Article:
American policy towards the region has been all about the promotion of stability for decades. Were were trying to sow chaos by entering into major military alliances with Egypt and Saudi Arabia?

          While you’ve accurately stated the policy, the execution of the policy was so badly bungled by the Bush/Cheney administration as to make the belief that we were deliberately sowing chaos not entirely unreasonable.

          • It is reasonable to think that Bush/Cheney were actively pursuing chaos, I agree. A pretty good argument could be made that they actually were, and that their policy represented a dramatic departure from those of their predecessors.

            It is not reasonable to look at the Bush/Cheney years, and then retroactively conclude that our policy prior to them was to sow chaos; or to look forward, and conclude that Obama’s policies were aimed at sowing chaos.

            • CP

              Actually, I think there are Arab leaders who do see Obama as sowing chaos – or at least enabling it. They saw his support (however rhetorical and inconsistent) for Arab Spring movements as part of that, and were shocked by what they saw as his abandoning a long term ally like Mubarak (never mind that Mubarak basically dug his own grave and that American support would, if anything, probably just have been the final nail in his coffin).

              I most emphatically don’t believe he’s aiming to sow chaos – nor was Bush for that matter (just a comprehensively incompetent idiot completely in over his head). But it’s perceived that way in some parts.

  • Dr. Waffle

    Holy fucking shit. If there’s one thing I’ve learned over the last few months, it’s that “leftists” like Freddie and Adam Johnson are far more concerned with semantics than anything else. Would it have made that much of a difference if the headlines had said “government-held cities” instead of “Assad strongholds?” Does it matter?

    Also: I’d like the names of those in the foreign policy establishment who are painting all Alawites as members of Assad’s “military apparatus.” Spoiler alert: there are none (at least of any prominence).

  • Lasker

    I think the text to the left of the chessboards is supposed to say “Benghazi”.

  • There has been some really awful analysis of the Obama administration’s Syria policy by the far left and libertarian anti-interventionist types. It was very strange, back during the chemical weapons crisis, to see people insisting that the Obama administration was merely ginning up a opportunity to topple Assad. Then, when we began military action against what was then the most powerful force fighting the Assad regime, that too was supposedly just a pretext for strikes against the regime.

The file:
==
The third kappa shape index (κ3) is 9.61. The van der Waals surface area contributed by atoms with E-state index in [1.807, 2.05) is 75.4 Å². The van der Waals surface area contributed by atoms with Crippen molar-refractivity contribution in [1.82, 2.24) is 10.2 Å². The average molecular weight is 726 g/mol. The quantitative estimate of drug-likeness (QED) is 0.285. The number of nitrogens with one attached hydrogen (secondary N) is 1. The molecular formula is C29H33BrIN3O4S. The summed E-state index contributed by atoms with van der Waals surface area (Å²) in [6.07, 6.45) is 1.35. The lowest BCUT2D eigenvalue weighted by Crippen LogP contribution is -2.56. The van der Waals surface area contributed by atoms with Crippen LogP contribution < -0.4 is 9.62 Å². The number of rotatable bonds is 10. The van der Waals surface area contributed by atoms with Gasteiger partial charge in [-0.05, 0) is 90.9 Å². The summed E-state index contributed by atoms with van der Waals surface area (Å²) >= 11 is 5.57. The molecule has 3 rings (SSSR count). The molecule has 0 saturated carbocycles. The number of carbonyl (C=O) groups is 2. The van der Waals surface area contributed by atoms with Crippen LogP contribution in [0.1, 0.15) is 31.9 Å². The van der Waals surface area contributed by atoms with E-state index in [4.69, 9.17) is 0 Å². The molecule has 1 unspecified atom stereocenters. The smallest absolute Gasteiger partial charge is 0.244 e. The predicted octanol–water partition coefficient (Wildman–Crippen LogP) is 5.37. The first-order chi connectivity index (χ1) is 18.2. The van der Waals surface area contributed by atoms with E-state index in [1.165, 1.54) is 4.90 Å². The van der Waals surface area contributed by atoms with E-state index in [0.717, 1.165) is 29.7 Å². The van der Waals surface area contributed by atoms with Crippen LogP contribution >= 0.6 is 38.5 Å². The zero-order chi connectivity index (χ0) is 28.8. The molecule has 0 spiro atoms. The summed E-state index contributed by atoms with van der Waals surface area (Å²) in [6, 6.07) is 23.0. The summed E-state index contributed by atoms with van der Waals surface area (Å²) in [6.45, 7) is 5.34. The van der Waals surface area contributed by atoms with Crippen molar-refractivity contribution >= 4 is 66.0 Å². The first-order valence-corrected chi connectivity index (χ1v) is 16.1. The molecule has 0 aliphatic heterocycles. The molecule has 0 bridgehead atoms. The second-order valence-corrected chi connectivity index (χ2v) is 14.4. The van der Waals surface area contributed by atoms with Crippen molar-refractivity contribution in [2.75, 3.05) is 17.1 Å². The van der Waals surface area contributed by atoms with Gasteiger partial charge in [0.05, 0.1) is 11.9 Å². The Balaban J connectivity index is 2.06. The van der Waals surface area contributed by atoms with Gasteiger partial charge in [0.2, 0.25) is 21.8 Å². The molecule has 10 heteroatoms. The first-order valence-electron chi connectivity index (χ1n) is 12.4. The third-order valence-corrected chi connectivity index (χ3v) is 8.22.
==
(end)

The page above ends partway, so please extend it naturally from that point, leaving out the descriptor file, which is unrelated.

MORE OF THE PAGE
I suppose, after Bush, it’s understandable that people would by cynical about unconventional weapons and Islamist terrorism as explanations for military action, but in the case of Syria, that cynicism lead people to some serous misunderstandings.

    • Dr. Ronnie James, DO

      The cynicism about US military action is baked into the cake, and has been for some time, regardless of which party the CiC belongs to. Remember the kerfuffle over Clinton’s missile strikes in Sudan, and the Rashomon-like debate (Hitchens v Chomsky!) over whether it targeted a chemical weapons plant or a vitally needed factory making infant formula. Or Clinton’s interventions in Bosnia.

    • slothrop1

      Obama has repeatedly said that the regime must go.

      • Expressing a desire is not the same thing as basing a policy around it. It’s useful to pay more attention to what a politician does than to what he says.

        What you’re doing with this comment is explaining the thought process that led you to a mistaken conclusion. Now we know why you thought the response to the chemical weapons crisis was a pretext to start a regime change war. Now we know why you thought the ISIL War was a similar pretext.

        There are lessons to draw here.

        • slothrop1

          Well, no. The attacks with chemical weapons occurred in 2013. As far as I know, Obama has insisted that Assad should go a good deal before 2013.

          As I understand you (btw, I wish you wrote less… tortuously), I assume that Obama has no good options. What do you think should be done?

          • Well, no. The attacks with chemical weapons occurred in 2013. As far as I know, Obama has insisted that Assad should go a good deal before 2013.

            How is this supposed to rebut what I wrote?

            Me: You mistakenly thought the Syrian chemical weapons crisis was a pretext because of Obama’s “Assad must go” statement.

            You: But he was saying that well before the crisis.


            • slothrop1

              Well, nothing I suppose.

              In any case, what do you think should be done? I ask this because I’m interested.

              • I don’t think there is a good answer. I don’t have a policy recommendation that can produce a good outcome, because most of what’s going on in Syria is out of our hands.

                Making sure the most moderate factions get a seat at the bargaining table seems like the best we can hope for.